Posts tagged ‘Inflation’

January 14, 2011

Chart of the week: food inflation in India

Food prices rose rapidly in India during December (Calcutta Telegraph)

Food prices rose rapidly in India during December (Calcutta Telegraph)

September 19, 2010

Warren Mosler: Gold Buying

This graph shows the annual world gold product...

Image via Wikipedia

Looks like govts. are increasingly moving into gold.

Govts. can support prices for at least as long as they increase purchases geometrically, which, operationally they can do without limit. It’s a political decision.

To get all the gold they want, govts. have to out bid the private sector, and then maybe each other as well.

That means when govt buying slows down, if it ever does, prices then fall to the private sector’s bid.

With precious few non hoarding uses for gold it’s all waste of human endeavor and a waste of all the other real resources that go into gold mining and refining, etc. But it’s all a very small % of world expenditure of real resources.

Bottom line, it’s another example of govt. ‘interference’ creating a distortion, but in this case the real resources expended- land, labor, capital, energy- are relatively small as a % of total resource consumption, and since gold can’t be eaten and isn’t used for shelter and clothing (ok, some ornamentation) the high price probably alters too few lives for the worse for a political backlash.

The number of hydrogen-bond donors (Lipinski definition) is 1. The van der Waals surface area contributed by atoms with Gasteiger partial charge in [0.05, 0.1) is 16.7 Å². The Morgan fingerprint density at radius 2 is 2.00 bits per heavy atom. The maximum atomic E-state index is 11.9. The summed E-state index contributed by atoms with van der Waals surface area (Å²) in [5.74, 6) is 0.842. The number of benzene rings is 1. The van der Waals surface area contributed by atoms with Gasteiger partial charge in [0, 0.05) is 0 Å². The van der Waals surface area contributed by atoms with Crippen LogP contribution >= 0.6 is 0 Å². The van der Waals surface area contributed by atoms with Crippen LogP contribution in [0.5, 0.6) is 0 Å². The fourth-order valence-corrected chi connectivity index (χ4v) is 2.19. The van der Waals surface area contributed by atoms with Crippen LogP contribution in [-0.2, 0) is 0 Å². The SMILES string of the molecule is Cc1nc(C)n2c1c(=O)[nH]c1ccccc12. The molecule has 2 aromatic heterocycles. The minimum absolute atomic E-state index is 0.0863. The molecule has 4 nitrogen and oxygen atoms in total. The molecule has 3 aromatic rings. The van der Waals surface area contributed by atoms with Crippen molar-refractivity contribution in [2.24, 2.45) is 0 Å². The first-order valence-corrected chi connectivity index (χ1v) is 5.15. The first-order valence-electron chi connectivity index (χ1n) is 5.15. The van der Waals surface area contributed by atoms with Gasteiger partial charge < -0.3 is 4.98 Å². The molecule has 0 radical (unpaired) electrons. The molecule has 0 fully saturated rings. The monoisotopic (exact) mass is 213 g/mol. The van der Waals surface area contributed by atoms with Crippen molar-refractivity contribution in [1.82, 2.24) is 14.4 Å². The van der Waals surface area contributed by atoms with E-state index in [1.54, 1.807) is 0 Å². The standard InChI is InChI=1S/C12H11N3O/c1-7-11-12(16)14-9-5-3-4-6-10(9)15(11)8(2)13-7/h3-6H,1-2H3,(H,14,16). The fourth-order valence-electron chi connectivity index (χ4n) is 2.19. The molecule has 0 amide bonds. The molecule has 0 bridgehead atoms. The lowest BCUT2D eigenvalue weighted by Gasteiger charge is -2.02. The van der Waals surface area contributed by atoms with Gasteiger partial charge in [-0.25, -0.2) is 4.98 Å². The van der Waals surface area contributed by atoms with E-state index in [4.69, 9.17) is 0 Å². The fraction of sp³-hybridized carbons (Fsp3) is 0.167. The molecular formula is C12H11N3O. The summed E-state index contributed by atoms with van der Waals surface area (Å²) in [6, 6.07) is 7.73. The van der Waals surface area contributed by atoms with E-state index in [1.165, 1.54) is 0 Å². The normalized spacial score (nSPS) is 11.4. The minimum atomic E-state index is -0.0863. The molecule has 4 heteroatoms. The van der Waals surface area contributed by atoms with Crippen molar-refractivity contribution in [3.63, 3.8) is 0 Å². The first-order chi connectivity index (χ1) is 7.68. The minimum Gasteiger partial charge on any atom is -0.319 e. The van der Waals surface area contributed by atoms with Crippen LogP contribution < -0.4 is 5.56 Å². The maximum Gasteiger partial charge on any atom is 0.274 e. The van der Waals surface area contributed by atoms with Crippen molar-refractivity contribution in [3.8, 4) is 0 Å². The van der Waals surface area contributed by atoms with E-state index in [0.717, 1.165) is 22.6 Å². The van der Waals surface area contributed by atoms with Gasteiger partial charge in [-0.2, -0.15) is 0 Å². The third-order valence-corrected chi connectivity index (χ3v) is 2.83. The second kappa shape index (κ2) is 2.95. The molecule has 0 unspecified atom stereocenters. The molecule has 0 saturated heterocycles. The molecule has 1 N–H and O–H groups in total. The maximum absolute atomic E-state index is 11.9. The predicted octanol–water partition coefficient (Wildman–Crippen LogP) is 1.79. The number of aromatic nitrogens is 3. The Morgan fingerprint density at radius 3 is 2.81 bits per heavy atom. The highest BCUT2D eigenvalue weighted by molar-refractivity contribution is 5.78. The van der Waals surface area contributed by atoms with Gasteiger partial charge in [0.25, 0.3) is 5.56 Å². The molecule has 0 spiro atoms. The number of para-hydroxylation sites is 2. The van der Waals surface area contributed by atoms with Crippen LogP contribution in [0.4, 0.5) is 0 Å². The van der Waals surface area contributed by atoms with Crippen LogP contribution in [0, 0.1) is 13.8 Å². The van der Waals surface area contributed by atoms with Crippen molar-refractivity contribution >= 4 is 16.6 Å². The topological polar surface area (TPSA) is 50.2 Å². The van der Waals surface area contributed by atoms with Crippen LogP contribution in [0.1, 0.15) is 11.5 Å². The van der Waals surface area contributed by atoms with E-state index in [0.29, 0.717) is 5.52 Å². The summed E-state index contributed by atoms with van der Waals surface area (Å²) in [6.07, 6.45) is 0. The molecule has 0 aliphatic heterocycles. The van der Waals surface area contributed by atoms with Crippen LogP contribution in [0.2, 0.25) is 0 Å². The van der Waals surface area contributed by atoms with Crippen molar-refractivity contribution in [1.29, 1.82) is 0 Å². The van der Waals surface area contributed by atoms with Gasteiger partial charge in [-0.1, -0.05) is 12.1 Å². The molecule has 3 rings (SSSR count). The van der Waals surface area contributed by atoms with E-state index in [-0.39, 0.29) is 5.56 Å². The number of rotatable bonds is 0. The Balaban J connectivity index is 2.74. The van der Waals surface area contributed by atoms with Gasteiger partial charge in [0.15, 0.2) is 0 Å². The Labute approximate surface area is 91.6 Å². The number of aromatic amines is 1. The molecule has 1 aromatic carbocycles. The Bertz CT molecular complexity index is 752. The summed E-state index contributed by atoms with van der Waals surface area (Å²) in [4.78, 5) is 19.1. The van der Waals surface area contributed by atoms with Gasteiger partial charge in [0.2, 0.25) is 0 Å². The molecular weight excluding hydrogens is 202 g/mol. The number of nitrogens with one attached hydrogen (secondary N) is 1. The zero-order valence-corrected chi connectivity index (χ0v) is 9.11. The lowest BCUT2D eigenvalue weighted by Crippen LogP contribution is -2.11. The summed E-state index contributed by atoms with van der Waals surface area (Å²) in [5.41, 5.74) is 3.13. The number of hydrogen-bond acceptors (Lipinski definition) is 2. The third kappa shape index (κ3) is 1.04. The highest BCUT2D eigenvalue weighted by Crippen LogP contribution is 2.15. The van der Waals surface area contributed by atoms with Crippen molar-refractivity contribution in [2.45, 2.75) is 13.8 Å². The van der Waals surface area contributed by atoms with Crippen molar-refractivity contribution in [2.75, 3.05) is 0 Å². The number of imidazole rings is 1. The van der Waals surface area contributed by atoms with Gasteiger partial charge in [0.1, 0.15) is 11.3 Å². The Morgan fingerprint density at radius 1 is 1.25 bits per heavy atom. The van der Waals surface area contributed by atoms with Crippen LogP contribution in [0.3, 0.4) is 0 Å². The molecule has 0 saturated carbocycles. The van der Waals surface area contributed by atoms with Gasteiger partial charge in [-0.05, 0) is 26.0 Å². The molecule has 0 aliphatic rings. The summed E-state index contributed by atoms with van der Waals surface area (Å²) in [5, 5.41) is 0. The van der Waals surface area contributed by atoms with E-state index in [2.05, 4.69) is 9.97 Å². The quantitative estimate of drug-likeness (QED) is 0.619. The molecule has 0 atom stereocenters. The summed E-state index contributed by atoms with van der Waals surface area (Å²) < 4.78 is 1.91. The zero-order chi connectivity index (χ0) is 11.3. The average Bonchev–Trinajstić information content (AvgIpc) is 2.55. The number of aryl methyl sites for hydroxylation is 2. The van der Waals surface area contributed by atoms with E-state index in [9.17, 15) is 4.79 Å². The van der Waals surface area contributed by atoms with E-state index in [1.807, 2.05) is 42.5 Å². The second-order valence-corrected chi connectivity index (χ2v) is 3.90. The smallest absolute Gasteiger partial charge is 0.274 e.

However, central bankers stuck in mythical inflations expectations theory with regards to the cause of inflation could react and cause problems that wouldn’t otherwise be there. I doubt the Fed falls into that category, but it’s not impossible. [Source]

July 2, 2010

Chart of the week: dollarisation in Zimbabwe



One type of monetary secession results from the fact that there are large differences in the quality of money issued by governments around the world. While many Americans justly complain about the Fed causing inflation in the U.S., the U.S. dollar is a far better product than many foreign alternatives. The Zimbabwean dollar under the control of Mugabe, for example, became a rather poor product indeed. By printing huge amounts of money, the Zimbabwean government removed the scarcity of its currency and made it a next to useless medium of exchange. At one stage, prices were doubling roughly every 24 hours and therefore signalled very little.  The graph below shows the path – in logarithmic scale! – of the Zimbabwean dollar’s exchange rate against the U.S. dollar.